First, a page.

NOTE: A New York Times editorial (Let Us Pray for Wealth, 11/03/07) cites a global survey recently conducted by the Pew Research Center shows that the wealthier you are, the less likely you are to be religious. Pew found that there is “a strong relationship between a country’s religiosity and its economic status.” The poorer a country, the more “religion remains central to the lives of individuals, while secular perspectives are more common in richer nations.” Catholic Home and Garden bases our own conclusions on hundreds of visits to estate sales where we have noted, with rare exception, that the more opulent the estate, the less likely we are to find evidence of any Catholic religious devotional objects and conversely in the most modest homes they are likely to appear in abundance.
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The Word of God
No matter what you serve at your Thanksgiving Day meal think about consciously setting aside a few moments to share a reading from Scripture at the dinner table – perhaps after the main meal has been served and everyone is enjoying coffee.
Make a Thanksgiving Tree
In our family, I was always the slightly “off-kilter” creative person. This was one idea that had everyone groaning, “Oh, no. Now what is she up to!” But when this centerpiece was missing one year, they all complained!
The Idea: Create a center piece resembling a tree. Use cut out leaves as a place mark with each person’s name written on the leaf – leaving room for each person to write something he or she is thankful for. On the back – hidden until later – write out a Bible verse and let the Grace of God speak to that soul through scripture.
Directions: Find a small tree limb with some small branches or grab a potted plant or mini Christmas Tree (you’ll be using it soon again). Cut colorful leaf shapes from construction paper. Here are some templates to print (scroll down). If you really want to get crazy, attach a green or brown pipe cleaner as a stem. You can use this for hanging on the tree and to prop the leaf up as a name tag. Ask each guest to write a short thought about what they are thankful for.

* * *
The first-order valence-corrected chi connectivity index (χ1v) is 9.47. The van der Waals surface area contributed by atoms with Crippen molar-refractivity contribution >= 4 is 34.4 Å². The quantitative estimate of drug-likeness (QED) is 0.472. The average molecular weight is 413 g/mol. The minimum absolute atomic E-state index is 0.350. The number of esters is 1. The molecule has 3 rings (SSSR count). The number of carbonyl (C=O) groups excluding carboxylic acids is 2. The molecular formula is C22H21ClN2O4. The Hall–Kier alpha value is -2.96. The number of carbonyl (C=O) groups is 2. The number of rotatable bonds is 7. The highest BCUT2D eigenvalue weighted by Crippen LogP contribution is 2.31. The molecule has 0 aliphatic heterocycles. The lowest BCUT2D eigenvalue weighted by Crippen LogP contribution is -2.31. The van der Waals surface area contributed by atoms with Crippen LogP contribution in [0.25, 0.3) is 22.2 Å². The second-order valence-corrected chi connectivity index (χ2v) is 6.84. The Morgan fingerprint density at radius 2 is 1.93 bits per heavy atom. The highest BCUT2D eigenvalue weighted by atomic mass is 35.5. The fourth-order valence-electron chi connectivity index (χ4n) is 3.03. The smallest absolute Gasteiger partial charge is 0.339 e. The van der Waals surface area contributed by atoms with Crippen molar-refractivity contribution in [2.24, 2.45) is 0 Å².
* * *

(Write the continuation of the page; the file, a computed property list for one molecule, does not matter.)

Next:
How to find the verses. God has a wonderful way of speaking to us through Holy Scripture. Sit quietly for a time and prayerfully think about each guest. Open your Bible at random and find the short verse meant of that soul and inscribe it on the back of the leaf …
After Dinner ask everyone to share what they are thankful for and invite them to read the verse you have written and let God speak to their hearts.
Thanksgiving Dinner Menus
In all the world, the United States of America is the only nation that sets apart one day each year to be devoted to thanksgiving to God for the blessings He has accorded. This is a tradition we can well be proud to carry on. The foods that the Pilgrims served on the first Thanksgiving Day are still served today as the basis of the feast — turkey, cranberries, pumpkins, root vegetables — better in quality, prepared more elaborately, but still regarded as fundamentals.
Visit Catholic Culture for a wonderful array of recipes and activities including Latterwaerick!
(It’s everyone’s favorite, isn’t it? Perhaps not)
Loaves and Fishes
Feeding the Multitude
(Unless It’s Illegal)
Printable Version Here
We all know the story of the loaves and fishes found in the Gospel of Mark. And we all know that the Gospel holds a timeless message for each of us. Certainly many commentaries have been written on this passage, but I invite you to consider the parallels we find in today’s Church.
As the story opens, the Apostles return to Jesus, tired and hungry, to report on the results of their just-completed mission. You’ll recall that He sent them out in pairs to teach, to cure the sick, to cast out demons – all in His Name. Oh, one more thing. He told them to go empty handed with just a staff. Don’t take any bread or money. Don’t even bring along a bag or extra clothes. Just go and do these things in My Name.
We don’t know if they followed Our Lord’s instructions exactly. Jesus was always giving instructions that were ignored. “Stay awake!” They fell asleep. “Don’t tell anyone I cured you.” They ran off and shouted from the rooftops. So when Jesus tells them to go out on their mission in simplicity, empty-handed – just as He instructs our clergy and religious to do the same today – did they? We don’t know. Maybe He thought that all that extra “stuff” would be a distraction from the heart of the mission.
Empty-handed or not, that first group went out and from the account Mark provides, they were successful. Successful enough that the government of the day – King Herod – got all riled up over it. And that didn’t end too well. At least not for John the Baptist. The King genuinely liked John because he spoke the truth, but surrounded by dignitaries and his military at a sumptuous dinner, he caved in to special interests and his own desires and lopped off the Baptist’s head. Sound familiar?